• Once you do, install R Markdown, Shiny, and pull in local data. Show a Shiny application running locally from your own desktop, or make a flexdashboard and send that out as an html file to people so they can see what it looks like.

  • Start building your strategy. Make a slide deck that shows the current state diagram of how you do analytics and how people use them. Then show what you could do if you had some set of data science tools and include literal examples of that.

  • Communicate value by using a stair-step approach. Start small. Find a business need that you can solve better. People tend to come along for the ride when you’re interested in helping solve their problems.

  • Start a conversation with your immediate manager. Have them help you work up the chain to then start the conversation with IT.

  • While you’re helping people solve business problems, build examples you can include in your next presentation. Use this framework as an example:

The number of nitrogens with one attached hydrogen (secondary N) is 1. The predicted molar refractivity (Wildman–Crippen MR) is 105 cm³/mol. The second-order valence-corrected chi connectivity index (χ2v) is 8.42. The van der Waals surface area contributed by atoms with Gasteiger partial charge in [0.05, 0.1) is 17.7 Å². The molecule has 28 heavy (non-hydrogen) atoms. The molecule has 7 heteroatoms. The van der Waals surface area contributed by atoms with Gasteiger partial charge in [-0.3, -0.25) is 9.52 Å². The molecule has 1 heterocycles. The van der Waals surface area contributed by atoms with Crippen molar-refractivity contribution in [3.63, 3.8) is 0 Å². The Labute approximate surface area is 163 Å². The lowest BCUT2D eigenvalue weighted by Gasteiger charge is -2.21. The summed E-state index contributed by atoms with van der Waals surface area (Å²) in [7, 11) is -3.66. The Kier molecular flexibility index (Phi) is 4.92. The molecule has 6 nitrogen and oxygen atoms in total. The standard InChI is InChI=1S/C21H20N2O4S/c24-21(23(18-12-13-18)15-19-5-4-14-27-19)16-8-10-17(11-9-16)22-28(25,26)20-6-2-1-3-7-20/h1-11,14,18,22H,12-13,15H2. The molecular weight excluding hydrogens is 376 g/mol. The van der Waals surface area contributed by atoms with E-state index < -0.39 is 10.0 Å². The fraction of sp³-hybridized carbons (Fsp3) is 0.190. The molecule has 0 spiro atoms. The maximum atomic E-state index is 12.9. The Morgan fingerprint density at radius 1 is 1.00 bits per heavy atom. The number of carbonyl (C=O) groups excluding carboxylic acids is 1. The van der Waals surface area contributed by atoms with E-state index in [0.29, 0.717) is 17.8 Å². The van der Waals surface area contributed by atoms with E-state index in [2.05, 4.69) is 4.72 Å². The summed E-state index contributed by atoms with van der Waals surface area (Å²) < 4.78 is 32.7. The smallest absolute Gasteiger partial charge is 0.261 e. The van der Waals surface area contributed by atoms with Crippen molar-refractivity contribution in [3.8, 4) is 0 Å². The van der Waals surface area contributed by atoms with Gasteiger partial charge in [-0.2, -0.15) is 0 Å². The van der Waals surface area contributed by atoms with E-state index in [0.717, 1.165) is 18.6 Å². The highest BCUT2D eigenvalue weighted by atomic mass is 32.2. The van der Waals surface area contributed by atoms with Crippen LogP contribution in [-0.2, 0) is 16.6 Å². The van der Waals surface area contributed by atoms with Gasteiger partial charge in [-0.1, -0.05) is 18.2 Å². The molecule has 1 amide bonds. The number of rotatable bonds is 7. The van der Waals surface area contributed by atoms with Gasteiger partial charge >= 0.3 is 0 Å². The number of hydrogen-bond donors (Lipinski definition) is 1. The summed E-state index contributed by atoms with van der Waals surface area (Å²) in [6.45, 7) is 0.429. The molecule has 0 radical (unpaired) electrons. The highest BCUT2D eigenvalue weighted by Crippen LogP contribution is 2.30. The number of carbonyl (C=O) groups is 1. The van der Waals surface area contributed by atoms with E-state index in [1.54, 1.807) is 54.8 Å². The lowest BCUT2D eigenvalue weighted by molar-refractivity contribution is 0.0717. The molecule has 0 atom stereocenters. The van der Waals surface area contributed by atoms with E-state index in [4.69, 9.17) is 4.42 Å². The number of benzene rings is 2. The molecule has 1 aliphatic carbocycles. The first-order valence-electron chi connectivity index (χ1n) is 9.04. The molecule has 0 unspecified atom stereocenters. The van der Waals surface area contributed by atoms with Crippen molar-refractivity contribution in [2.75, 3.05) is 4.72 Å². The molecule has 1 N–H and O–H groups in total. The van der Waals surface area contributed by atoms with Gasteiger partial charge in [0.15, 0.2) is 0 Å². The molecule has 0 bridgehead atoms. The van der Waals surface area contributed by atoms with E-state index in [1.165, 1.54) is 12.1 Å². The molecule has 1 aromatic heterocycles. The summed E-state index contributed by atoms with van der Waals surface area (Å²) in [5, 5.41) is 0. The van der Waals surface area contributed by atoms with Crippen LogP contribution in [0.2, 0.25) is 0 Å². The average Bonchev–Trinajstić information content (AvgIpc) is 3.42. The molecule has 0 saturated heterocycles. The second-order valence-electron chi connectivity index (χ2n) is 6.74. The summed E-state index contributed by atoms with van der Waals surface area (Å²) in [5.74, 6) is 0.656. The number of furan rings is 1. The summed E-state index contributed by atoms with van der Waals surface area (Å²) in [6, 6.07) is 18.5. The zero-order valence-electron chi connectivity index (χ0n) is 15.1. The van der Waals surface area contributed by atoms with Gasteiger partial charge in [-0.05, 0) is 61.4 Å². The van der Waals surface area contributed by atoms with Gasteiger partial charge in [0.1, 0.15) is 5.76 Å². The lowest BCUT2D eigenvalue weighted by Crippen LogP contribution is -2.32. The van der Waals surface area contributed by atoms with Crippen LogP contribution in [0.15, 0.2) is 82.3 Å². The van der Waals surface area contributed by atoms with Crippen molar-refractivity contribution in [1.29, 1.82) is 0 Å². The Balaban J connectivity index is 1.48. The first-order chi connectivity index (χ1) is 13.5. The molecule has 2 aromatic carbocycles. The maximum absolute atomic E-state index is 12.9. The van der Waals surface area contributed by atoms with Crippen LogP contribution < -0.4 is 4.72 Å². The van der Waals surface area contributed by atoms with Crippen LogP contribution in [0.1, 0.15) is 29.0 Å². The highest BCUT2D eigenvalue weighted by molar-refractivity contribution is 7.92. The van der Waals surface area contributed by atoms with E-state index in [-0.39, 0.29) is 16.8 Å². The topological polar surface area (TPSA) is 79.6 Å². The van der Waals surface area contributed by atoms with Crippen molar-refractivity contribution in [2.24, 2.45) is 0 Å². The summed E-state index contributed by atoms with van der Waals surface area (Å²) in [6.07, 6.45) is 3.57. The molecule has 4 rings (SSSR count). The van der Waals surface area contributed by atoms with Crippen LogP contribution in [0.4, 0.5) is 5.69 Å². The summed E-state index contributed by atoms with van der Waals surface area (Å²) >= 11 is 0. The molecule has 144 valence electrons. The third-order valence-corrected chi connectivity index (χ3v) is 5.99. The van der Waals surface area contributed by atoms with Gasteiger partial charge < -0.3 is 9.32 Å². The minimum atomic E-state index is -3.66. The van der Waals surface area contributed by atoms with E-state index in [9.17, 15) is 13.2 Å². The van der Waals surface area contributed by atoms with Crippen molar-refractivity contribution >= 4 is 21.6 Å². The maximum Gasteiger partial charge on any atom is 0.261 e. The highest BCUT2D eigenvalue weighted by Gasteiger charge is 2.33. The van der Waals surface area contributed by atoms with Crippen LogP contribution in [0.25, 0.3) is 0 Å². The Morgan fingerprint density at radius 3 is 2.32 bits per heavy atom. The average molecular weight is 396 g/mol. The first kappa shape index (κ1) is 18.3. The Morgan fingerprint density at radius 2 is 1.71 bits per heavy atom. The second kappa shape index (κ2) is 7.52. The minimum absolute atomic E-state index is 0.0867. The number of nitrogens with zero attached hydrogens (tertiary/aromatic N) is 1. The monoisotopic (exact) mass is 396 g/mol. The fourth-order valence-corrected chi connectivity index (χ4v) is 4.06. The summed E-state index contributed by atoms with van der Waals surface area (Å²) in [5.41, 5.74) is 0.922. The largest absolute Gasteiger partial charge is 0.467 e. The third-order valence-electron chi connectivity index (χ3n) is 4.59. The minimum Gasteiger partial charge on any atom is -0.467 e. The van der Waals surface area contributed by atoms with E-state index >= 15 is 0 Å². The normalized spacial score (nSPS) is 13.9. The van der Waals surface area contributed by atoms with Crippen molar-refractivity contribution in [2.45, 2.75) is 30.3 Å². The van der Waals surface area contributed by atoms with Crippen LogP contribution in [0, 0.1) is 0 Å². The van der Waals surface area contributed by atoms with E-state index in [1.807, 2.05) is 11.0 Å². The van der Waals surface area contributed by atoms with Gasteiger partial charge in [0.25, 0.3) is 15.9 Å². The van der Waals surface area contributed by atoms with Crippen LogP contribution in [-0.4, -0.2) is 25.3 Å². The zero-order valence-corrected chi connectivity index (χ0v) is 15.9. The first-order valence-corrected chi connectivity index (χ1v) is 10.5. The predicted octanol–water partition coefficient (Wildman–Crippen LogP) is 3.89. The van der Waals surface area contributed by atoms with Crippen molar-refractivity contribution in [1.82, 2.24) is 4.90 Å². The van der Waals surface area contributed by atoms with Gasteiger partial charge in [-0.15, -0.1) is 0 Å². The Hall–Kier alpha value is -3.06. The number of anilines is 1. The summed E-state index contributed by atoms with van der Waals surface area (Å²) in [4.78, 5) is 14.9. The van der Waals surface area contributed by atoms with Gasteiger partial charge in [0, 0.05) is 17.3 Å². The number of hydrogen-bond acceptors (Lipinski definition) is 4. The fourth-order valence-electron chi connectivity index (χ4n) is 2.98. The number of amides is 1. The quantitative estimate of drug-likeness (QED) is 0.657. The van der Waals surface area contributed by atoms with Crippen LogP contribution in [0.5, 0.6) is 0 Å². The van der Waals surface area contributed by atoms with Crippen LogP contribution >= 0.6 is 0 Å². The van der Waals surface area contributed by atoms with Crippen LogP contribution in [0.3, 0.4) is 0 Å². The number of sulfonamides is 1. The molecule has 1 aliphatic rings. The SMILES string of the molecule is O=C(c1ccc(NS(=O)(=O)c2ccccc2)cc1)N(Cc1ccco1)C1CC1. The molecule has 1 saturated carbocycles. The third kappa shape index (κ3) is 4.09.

• If you face questions like “Why do we need this, we have a BI tool,” adjust your presentation to include a table of what each tool is good and not good at. Explain why you need both of them to solve this problem. (Additional info in the FAQ below.)

What if I'm being asked to use existing BI tools instead?

Both Business Intelligence (BI) and data science platforms share a common goal: delivering rich interactive applications and dashboards that can be shared with others to improve their decision-making. However, this common purpose often leads to the tools (and the teams that support and use them) being seen as competitors for software budgets and executive mindshare in a large organization.

BI tools are powerful and have a lower barrier to entry for most users, but have limits to their flexibility and analytic depth. This limits the complexity of the questions they can answer.
Open source data science has a higher barrier to entry, requiring coding skills for development. But its flexibility and analytic power is nearly limitless. This allows organizations to answer the most complex questions they have. Organizations must consider this balance, between the barrier to entry and the complexity of the questions that need to be answered, when choosing an approach. There are a number of Posit blog posts and a BI & Data Science Overview that address this in further detail as well.